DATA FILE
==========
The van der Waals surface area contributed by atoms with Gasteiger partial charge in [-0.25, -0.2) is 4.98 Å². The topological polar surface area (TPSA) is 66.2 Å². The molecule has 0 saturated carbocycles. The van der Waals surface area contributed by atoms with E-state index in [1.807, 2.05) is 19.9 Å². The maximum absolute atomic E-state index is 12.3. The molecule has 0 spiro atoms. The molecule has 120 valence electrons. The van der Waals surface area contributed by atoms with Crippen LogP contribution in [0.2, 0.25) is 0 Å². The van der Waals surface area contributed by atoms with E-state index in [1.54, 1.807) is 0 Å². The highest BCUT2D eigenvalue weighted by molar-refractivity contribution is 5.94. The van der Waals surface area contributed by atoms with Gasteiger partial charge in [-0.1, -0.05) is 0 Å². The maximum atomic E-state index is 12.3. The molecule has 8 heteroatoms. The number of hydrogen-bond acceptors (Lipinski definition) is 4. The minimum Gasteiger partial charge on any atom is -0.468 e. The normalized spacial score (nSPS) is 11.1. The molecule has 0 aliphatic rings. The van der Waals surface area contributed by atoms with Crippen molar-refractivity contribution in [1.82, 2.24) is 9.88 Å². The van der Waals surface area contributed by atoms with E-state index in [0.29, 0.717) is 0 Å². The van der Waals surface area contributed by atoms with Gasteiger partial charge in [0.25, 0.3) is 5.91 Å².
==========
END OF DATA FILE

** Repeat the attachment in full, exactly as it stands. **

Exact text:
The van der Waals surface area contributed by atoms with Gasteiger partial charge in [-0.25, -0.2) is 4.98 Å². The topological polar surface area (TPSA) is 66.2 Å². The molecule has 0 saturated carbocycles. The van der Waals surface area contributed by atoms with E-state index in [1.807, 2.05) is 19.9 Å². The maximum absolute atomic E-state index is 12.3. The molecule has 0 spiro atoms. The molecule has 120 valence electrons. The van der Waals surface area contributed by atoms with Crippen LogP contribution in [0.2, 0.25) is 0 Å². The van der Waals surface area contributed by atoms with E-state index in [1.54, 1.807) is 0 Å². The highest BCUT2D eigenvalue weighted by molar-refractivity contribution is 5.94. The van der Waals surface area contributed by atoms with Gasteiger partial charge in [-0.1, -0.05) is 0 Å². The maximum atomic E-state index is 12.3. The molecule has 8 heteroatoms. The number of hydrogen-bond acceptors (Lipinski definition) is 4. The minimum Gasteiger partial charge on any atom is -0.468 e. The normalized spacial score (nSPS) is 11.1. The molecule has 0 aliphatic rings. The van der Waals surface area contributed by atoms with Crippen molar-refractivity contribution in [1.82, 2.24) is 9.88 Å². The van der Waals surface area contributed by atoms with E-state index in [0.29, 0.717) is 0 Å². The van der Waals surface area contributed by atoms with Gasteiger partial charge in [0.25, 0.3) is 5.91 Å².